The manifesto pledge to reconsider RE classes is part of a grander plan
The closest I have ever been to religious fundamentalism was at university when I flirted with being a member of the Socialist Workers Party. We would stand on street corners alongside other more obviously religious evangelists. Like them, we would have our core texts from which we drew inspiration. And like them we would insist upon doctrinal purity — which would sometimes tip over into a kind of heresy hunting. Marxism a jealous god, and looks with barely concealed hostility on other creeds and their followers.
Which is why I share the suspicion of the blogger Archbishop Cranmer when he points out that the Labour Manifesto can be read as seeking to downgrade the place that Christianity has in our education system. At present, the law states that: ...
Finally! The Swedish ‘moderates’ agree to work with the populists
The only way for populist movements to mature is to let them in
The Swedish Moderate party have dropped their ban on working with the far-right Swedish Democrats, and have already met them to discuss co-operation on immigration, law and order and energy policy.
Finally! The situation in Sweden recently, where a successful political party that represents more than 20% of voters’ views has been frozen out of discussions with other parties because their views were deemed deplorable, has been obviously counter-productive. It is literally a core part of every populist’s appeal that the ‘establishment’ is conspiring to keep them outside the room — in this case it was true. ...
The Lib Dems should have got my vote, but they won’t
It’s the Alien v Predator v Terminator election – whoever wins, we lose
I used to enjoy general elections but, I suppose like Bond films, they’re those big national events that just get less inspiring the older you get. The day after the surprise 2015 result was the funniest in social media history; I actually had a side I wanted to win and we did, luckily avoiding those years of chaos under Ed Miliband.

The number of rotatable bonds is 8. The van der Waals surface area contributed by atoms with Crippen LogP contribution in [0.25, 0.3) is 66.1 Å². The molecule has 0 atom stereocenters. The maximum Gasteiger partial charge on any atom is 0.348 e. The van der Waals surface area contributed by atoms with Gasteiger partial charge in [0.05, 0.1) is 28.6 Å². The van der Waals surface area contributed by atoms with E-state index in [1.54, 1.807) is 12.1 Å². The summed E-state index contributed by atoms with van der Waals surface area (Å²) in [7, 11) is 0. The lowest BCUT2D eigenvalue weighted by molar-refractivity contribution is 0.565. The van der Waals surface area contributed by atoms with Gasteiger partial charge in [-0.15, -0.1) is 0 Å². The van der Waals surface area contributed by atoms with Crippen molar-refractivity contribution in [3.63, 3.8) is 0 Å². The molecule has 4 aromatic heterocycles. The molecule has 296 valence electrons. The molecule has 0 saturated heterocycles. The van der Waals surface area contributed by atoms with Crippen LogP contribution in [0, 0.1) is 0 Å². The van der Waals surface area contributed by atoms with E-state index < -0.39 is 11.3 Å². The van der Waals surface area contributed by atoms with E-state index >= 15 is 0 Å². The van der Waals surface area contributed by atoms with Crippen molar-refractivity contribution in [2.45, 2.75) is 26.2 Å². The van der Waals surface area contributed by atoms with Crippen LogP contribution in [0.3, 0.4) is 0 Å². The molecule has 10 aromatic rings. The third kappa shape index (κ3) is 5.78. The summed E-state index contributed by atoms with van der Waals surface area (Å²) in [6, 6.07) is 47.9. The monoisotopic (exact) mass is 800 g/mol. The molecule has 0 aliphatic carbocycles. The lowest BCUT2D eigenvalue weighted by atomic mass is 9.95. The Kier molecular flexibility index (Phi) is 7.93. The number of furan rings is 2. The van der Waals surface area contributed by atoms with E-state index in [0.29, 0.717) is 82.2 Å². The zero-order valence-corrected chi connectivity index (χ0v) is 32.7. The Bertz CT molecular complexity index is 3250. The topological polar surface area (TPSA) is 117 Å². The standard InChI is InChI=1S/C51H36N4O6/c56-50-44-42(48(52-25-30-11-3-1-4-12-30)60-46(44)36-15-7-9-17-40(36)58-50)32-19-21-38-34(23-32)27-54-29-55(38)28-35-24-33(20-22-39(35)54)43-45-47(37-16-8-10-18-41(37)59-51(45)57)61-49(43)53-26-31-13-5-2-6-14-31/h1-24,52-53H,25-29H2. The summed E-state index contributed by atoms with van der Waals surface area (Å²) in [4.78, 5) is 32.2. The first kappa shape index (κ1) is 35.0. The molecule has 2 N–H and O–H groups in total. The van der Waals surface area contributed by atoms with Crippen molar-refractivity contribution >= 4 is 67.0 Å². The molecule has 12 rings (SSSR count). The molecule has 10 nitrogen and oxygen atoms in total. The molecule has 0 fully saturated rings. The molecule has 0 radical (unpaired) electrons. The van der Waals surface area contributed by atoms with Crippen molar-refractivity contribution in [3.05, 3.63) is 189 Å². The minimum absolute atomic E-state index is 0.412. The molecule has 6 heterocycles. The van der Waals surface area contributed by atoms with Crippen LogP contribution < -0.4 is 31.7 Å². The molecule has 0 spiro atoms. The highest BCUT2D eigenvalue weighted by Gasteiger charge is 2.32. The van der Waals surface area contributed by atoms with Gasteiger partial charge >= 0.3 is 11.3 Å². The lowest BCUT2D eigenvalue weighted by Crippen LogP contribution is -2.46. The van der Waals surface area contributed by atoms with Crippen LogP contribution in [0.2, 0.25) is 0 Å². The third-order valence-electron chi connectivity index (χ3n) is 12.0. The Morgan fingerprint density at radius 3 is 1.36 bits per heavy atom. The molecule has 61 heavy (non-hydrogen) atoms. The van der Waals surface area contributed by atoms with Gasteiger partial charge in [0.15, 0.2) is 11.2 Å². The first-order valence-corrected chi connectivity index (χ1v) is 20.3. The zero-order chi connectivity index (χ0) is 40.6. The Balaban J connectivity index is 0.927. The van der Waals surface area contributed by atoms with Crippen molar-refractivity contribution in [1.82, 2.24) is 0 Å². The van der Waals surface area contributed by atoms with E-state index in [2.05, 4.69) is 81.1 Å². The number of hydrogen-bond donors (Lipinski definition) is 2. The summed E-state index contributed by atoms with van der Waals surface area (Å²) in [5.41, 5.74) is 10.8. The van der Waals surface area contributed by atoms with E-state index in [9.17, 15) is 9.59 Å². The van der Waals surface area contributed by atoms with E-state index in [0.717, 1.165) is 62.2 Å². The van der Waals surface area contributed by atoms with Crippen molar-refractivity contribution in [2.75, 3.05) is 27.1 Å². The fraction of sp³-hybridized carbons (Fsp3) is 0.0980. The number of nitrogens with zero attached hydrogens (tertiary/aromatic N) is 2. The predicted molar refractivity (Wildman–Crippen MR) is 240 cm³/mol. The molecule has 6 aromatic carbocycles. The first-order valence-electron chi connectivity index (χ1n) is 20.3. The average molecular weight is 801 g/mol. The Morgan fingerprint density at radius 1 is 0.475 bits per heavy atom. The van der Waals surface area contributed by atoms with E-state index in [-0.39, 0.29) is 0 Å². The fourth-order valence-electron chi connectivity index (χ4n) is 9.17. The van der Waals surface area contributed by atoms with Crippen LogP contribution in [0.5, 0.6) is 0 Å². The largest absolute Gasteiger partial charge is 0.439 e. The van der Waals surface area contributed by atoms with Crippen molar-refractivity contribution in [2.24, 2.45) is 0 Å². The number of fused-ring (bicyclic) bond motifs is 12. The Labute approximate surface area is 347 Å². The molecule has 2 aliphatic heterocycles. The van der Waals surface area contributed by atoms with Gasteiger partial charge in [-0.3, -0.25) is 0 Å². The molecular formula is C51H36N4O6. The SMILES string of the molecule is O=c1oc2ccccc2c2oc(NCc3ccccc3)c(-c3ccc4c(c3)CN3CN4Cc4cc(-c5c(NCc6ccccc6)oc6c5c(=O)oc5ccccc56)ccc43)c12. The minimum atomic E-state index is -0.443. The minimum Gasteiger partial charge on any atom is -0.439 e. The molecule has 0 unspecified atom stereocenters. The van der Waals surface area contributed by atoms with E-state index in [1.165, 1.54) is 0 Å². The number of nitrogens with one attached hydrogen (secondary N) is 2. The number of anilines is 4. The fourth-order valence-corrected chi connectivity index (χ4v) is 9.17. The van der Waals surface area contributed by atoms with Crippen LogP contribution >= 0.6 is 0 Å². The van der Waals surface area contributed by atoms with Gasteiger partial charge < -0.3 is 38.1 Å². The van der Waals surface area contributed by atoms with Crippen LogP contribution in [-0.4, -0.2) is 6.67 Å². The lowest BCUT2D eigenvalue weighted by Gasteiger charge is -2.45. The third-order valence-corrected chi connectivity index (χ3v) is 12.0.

Now, I think like a lot of people, I just feel there are different variations of terrible; the Conservative slogan, “Get Brexit Done”, works a couple of times because that’s how a lot of people reluctantly feel, but after a while it just inspires a sense of gloom, because it won’t just be done. It’ll still drag on. Corbyn winning would be genuinely catastrophic and even the fact that half of the people in my city will vote for the man fills with me with despair. ...
Who is the world’s most typical person?
The answer might be very different in 100 years' time
That’s the fascinating question that Tyler Cowen asks in a brilliant piece for Bloomberg. And this is his answer:
“I… nominate a 30-year-old Cebu mother as the epicenter of human existence.”
Cebu City is a community of about a million people in the central Philippines. It’s not a familiar name in the West, but then the West is highly atypical of humanity.
Much more representative are places like Cebu — one of hundreds of rapidly growing cities in the increasingly urbanised developing world:
“The world’s most typical place also should have a fairly high degree of income inequality, and Cebu does. There are gleaming shopping malls and skyscrapers, but also considerable poverty.”
The city is getting richer thanks to new industries like business outsourcing — helped by the fact that English is widely spoken. ...